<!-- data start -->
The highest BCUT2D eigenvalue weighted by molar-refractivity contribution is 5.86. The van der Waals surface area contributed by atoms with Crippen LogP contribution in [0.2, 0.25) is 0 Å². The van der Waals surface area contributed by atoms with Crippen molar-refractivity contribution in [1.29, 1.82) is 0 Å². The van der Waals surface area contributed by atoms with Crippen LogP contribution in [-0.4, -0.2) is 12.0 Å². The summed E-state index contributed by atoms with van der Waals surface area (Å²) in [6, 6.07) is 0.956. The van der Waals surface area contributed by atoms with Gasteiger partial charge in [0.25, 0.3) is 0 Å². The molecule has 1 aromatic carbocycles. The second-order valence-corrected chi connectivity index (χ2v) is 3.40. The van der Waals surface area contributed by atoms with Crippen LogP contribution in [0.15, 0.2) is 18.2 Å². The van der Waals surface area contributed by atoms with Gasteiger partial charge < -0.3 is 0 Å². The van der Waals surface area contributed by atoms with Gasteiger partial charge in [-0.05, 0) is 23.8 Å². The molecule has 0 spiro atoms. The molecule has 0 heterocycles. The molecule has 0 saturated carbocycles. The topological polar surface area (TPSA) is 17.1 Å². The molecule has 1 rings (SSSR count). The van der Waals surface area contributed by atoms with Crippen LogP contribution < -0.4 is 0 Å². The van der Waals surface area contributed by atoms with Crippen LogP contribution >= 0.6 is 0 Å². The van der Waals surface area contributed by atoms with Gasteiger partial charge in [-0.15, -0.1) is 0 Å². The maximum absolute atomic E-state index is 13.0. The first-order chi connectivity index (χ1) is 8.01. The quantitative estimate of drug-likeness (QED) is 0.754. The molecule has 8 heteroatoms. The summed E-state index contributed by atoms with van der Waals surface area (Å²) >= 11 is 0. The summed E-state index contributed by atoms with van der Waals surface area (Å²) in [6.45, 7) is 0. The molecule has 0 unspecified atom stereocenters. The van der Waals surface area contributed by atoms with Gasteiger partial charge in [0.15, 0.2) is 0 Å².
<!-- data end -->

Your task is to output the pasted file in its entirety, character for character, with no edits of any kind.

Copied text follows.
The highest BCUT2D eigenvalue weighted by molar-refractivity contribution is 5.86. The van der Waals surface area contributed by atoms with Crippen LogP contribution in [0.2, 0.25) is 0 Å². The van der Waals surface area contributed by atoms with Crippen molar-refractivity contribution in [1.29, 1.82) is 0 Å². The van der Waals surface area contributed by atoms with Crippen LogP contribution in [-0.4, -0.2) is 12.0 Å². The summed E-state index contributed by atoms with van der Waals surface area (Å²) in [6, 6.07) is 0.956. The van der Waals surface area contributed by atoms with Gasteiger partial charge in [0.25, 0.3) is 0 Å². The molecule has 1 aromatic carbocycles. The second-order valence-corrected chi connectivity index (χ2v) is 3.40. The van der Waals surface area contributed by atoms with Crippen LogP contribution in [0.15, 0.2) is 18.2 Å². The van der Waals surface area contributed by atoms with Gasteiger partial charge < -0.3 is 0 Å². The van der Waals surface area contributed by atoms with Gasteiger partial charge in [-0.05, 0) is 23.8 Å². The molecule has 0 spiro atoms. The molecule has 0 heterocycles. The molecule has 0 saturated carbocycles. The topological polar surface area (TPSA) is 17.1 Å². The molecule has 1 rings (SSSR count). The van der Waals surface area contributed by atoms with Crippen LogP contribution < -0.4 is 0 Å². The van der Waals surface area contributed by atoms with Crippen LogP contribution >= 0.6 is 0 Å². The van der Waals surface area contributed by atoms with Gasteiger partial charge in [-0.15, -0.1) is 0 Å². The maximum absolute atomic E-state index is 13.0. The first-order chi connectivity index (χ1) is 8.01. The quantitative estimate of drug-likeness (QED) is 0.754. The molecule has 8 heteroatoms. The summed E-state index contributed by atoms with van der Waals surface area (Å²) >= 11 is 0. The summed E-state index contributed by atoms with van der Waals surface area (Å²) in [6.45, 7) is 0. The molecule has 0 unspecified atom stereocenters. The van der Waals surface area contributed by atoms with Gasteiger partial charge in [0.15, 0.2) is 0 Å².